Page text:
Locker Room Environment – Lawsuit Waiting to Happen

12/02/2013

There’s a lot in the press lately about the “locker room” atmosphere of NFL teams; some content of which is more shocking than others. But the issues are not just sports related. Many of the players and ex-players have passed those issues to the side noting the “sanctity” of the football locker room, and other players and ex-players of other sports have talked about similar environments in their locker rooms.

Construction job sites share some similarities. They are largely male populated, and can be stereotypically a “boys will be boys” atmosphere, with lots of verbal jousting and counter-jousting; some in better taste than others. It’s a rough and tumble environment with high testosterone personalities, many larger than life. Field conduct can’t really be legally actionable can it?

In a recent decision about that type of locker room banter between a male iron worker employee and another male iron worker supervisor, the U.S. Court of Appeals for the Fifth Circuit reaffirmed the answer as a strong yes. The case is E.E.O.C. v. Boh Bros. Constr. Co., L.L.C. 2013 WL 5420320, 120 Fair Empl. Prac. Cas. (BNA) 15 (5th Cir. 2013), in which by a 10-6 whole court decision held that the construction company had illegally subjected its employee to severe or pervasive harassment based on gender stereotypes after the employee (a male) was the specific and frequent target of various “rough” and “mouthy” comments (by another male).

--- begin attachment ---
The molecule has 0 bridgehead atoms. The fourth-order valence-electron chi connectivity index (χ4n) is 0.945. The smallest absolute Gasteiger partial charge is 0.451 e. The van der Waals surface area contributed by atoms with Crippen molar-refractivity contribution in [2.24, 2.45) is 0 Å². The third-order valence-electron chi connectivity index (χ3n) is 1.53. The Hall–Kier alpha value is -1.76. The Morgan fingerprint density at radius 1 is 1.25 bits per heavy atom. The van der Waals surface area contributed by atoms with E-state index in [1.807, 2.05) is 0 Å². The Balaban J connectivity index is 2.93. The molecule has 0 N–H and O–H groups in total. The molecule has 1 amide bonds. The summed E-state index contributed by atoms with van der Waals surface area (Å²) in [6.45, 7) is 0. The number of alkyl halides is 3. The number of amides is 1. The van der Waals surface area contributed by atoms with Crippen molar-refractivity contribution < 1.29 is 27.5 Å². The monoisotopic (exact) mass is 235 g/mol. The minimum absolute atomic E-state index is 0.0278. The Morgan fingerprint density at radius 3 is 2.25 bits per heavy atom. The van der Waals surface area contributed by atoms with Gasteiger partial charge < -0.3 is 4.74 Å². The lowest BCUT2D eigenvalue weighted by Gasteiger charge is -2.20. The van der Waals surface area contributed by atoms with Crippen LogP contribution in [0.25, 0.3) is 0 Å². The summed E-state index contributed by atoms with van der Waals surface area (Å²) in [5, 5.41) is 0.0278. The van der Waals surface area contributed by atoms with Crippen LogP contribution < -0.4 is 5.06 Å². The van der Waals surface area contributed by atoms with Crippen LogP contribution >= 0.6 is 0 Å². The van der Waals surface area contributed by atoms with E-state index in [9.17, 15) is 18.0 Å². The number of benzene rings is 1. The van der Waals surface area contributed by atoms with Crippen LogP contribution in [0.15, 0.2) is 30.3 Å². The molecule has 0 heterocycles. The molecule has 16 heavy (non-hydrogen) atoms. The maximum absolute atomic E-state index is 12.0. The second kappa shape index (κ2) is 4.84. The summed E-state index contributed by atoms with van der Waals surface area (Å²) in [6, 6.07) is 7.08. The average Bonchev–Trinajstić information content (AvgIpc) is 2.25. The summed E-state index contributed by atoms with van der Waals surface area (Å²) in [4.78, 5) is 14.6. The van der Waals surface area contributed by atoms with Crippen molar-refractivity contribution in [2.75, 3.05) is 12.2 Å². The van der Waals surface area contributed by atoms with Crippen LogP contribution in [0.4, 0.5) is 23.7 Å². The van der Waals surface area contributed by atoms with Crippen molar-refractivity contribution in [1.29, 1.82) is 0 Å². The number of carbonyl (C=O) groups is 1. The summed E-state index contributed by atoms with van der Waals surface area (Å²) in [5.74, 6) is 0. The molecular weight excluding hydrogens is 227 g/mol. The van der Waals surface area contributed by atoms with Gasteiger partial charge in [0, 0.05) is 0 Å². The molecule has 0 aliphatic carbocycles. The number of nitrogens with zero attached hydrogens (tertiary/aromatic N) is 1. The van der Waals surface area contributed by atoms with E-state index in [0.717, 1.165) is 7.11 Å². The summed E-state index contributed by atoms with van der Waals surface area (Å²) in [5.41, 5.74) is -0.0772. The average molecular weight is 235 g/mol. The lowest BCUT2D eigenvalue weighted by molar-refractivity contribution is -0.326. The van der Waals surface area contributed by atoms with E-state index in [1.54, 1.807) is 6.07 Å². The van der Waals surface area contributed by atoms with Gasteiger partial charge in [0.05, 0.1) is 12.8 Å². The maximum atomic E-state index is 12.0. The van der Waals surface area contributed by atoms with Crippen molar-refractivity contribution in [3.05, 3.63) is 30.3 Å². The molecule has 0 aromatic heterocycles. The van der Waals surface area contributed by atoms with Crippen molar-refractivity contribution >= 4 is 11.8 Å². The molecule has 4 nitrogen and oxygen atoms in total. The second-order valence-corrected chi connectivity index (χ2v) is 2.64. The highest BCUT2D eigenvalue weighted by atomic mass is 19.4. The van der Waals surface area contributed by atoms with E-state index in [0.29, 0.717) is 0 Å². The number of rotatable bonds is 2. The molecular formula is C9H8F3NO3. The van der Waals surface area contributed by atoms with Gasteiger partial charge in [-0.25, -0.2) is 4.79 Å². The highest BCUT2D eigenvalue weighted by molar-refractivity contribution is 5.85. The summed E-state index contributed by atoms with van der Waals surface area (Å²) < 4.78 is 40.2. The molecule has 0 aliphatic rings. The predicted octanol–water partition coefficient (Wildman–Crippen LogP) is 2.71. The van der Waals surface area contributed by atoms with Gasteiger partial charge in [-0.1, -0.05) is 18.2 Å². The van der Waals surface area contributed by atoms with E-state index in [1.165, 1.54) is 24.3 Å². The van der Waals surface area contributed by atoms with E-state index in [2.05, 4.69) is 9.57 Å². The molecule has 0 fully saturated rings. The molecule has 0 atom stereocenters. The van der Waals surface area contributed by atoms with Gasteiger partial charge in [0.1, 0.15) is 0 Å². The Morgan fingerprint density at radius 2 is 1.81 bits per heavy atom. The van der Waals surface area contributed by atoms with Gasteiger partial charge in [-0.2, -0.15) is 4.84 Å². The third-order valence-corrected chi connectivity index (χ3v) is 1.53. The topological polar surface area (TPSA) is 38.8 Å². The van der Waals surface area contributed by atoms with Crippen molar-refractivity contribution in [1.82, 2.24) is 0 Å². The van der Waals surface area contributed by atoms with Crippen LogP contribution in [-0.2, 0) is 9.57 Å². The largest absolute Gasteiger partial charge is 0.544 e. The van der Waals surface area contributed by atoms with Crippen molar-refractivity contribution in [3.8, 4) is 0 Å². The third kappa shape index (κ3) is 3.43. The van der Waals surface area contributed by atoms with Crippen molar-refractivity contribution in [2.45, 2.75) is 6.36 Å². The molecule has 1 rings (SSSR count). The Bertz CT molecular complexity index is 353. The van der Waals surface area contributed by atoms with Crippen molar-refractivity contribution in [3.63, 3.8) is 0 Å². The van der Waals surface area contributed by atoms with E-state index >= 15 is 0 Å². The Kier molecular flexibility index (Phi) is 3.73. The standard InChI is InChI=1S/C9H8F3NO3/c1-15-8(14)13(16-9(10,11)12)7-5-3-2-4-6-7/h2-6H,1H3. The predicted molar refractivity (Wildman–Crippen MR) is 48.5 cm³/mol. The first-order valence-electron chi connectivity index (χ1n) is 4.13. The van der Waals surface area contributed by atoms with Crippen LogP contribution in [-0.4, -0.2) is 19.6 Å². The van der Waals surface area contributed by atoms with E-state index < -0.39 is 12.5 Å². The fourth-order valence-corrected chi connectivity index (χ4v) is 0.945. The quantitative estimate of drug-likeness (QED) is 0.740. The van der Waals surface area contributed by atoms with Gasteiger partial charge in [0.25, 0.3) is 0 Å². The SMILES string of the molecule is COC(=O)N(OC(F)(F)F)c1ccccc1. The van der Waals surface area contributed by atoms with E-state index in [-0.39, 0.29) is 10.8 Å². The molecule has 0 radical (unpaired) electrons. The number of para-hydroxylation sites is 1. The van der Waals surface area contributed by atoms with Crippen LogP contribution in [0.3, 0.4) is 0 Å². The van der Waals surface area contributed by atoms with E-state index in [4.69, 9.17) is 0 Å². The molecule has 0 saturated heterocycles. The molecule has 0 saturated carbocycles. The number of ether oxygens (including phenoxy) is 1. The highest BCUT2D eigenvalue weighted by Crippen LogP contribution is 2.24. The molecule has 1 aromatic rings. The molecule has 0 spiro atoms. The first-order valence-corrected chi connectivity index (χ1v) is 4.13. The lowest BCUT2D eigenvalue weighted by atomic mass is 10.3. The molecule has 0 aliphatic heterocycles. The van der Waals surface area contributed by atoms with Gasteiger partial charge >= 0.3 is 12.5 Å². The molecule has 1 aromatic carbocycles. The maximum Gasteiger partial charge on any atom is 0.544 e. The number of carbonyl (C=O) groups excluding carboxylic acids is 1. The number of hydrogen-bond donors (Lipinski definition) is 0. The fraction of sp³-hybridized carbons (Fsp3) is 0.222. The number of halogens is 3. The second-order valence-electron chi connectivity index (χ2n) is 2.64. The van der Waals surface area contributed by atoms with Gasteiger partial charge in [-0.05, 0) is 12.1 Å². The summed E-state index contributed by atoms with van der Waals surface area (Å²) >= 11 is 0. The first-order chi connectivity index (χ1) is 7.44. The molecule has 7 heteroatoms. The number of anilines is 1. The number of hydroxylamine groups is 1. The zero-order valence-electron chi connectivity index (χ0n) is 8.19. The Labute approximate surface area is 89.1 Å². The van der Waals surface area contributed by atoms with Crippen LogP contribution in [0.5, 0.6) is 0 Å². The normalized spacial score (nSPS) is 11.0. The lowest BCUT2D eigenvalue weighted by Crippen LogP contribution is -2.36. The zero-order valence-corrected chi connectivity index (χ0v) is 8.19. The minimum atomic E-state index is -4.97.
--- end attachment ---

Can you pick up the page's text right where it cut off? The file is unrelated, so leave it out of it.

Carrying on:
Some of those included that the employee was a “pus___y,” a “princess,” and a “fag__ot,” and subjected to other comments and physical simulations about which the employee complained, but the company took no action to address the employee’s concerns and actually later suspended the employee without pay. While the frequency and extent of the taunts to the employee clearly crossed the line, this case re-enforces that harassment should not be tolerated to any degree, and the time of chalking up bad behavior to a “boys will be boys” atmosphere – even male to male – is long gone.

One of the many lessons from this case is that all complaints of harassment, regardless of gender, must be taken seriously and fully investigated, with appropriate action taken, and all of it properly documented so that each step and decision can be later explained if questions are raised about them. Policies are important, but they can’t just be on the shelf to say they exist; they must be enforced and followed. Even in the rough and tumble world of iron work!

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